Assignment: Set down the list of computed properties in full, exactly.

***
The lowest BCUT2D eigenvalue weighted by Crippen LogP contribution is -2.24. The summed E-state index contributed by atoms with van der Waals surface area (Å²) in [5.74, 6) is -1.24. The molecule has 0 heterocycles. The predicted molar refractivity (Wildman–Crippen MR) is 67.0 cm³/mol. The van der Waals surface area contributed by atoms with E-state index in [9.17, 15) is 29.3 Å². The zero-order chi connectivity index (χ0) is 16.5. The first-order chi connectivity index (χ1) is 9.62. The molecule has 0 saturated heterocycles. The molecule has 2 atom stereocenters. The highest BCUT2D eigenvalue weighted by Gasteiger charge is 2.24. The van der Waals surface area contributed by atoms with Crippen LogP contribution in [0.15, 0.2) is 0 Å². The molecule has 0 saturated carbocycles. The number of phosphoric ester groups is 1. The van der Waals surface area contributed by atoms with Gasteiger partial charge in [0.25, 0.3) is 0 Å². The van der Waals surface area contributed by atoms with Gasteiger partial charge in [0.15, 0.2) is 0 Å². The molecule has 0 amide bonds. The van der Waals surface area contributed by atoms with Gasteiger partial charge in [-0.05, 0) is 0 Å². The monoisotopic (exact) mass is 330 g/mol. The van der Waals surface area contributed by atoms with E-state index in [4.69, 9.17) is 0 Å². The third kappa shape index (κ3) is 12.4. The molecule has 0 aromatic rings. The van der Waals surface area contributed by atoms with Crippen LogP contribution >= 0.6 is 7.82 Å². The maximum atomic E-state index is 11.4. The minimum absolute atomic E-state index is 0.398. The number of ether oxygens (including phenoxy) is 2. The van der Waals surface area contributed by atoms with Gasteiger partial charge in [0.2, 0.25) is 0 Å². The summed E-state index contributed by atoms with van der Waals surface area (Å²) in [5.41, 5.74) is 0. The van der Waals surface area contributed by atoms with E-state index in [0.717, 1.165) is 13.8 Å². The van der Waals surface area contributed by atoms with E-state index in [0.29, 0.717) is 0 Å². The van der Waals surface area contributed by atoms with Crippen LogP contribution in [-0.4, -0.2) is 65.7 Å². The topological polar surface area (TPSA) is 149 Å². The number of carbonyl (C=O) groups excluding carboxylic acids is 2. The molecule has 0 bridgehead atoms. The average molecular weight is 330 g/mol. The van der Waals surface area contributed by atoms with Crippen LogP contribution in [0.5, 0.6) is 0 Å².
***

The lowest BCUT2D eigenvalue weighted by Crippen LogP contribution is -2.24. The summed E-state index contributed by atoms with van der Waals surface area (Å²) in [5.74, 6) is -1.24. The molecule has 0 heterocycles. The predicted molar refractivity (Wildman–Crippen MR) is 67.0 cm³/mol. The van der Waals surface area contributed by atoms with E-state index in [9.17, 15) is 29.3 Å². The zero-order chi connectivity index (χ0) is 16.5. The first-order chi connectivity index (χ1) is 9.62. The molecule has 0 saturated heterocycles. The molecule has 2 atom stereocenters. The highest BCUT2D eigenvalue weighted by Gasteiger charge is 2.24. The van der Waals surface area contributed by atoms with Crippen LogP contribution in [0.15, 0.2) is 0 Å². The molecule has 0 saturated carbocycles. The number of phosphoric ester groups is 1. The van der Waals surface area contributed by atoms with Gasteiger partial charge in [0.25, 0.3) is 0 Å². The van der Waals surface area contributed by atoms with Gasteiger partial charge in [0.15, 0.2) is 0 Å². The molecule has 0 amide bonds. The van der Waals surface area contributed by atoms with Gasteiger partial charge in [-0.05, 0) is 0 Å². The monoisotopic (exact) mass is 330 g/mol. The van der Waals surface area contributed by atoms with E-state index in [4.69, 9.17) is 0 Å². The third kappa shape index (κ3) is 12.4. The molecule has 0 aromatic rings. The van der Waals surface area contributed by atoms with Crippen LogP contribution >= 0.6 is 7.82 Å². The maximum atomic E-state index is 11.4. The minimum absolute atomic E-state index is 0.398. The number of ether oxygens (including phenoxy) is 2. The van der Waals surface area contributed by atoms with Gasteiger partial charge in [0.2, 0.25) is 0 Å². The summed E-state index contributed by atoms with van der Waals surface area (Å²) in [5.41, 5.74) is 0. The van der Waals surface area contributed by atoms with E-state index in [0.717, 1.165) is 13.8 Å². The van der Waals surface area contributed by atoms with E-state index in [0.29, 0.717) is 0 Å². The van der Waals surface area contributed by atoms with Crippen LogP contribution in [-0.4, -0.2) is 65.7 Å². The topological polar surface area (TPSA) is 149 Å². The number of carbonyl (C=O) groups excluding carboxylic acids is 2. The molecule has 0 bridgehead atoms. The average molecular weight is 330 g/mol. The van der Waals surface area contributed by atoms with Crippen LogP contribution in [0.5, 0.6) is 0 Å².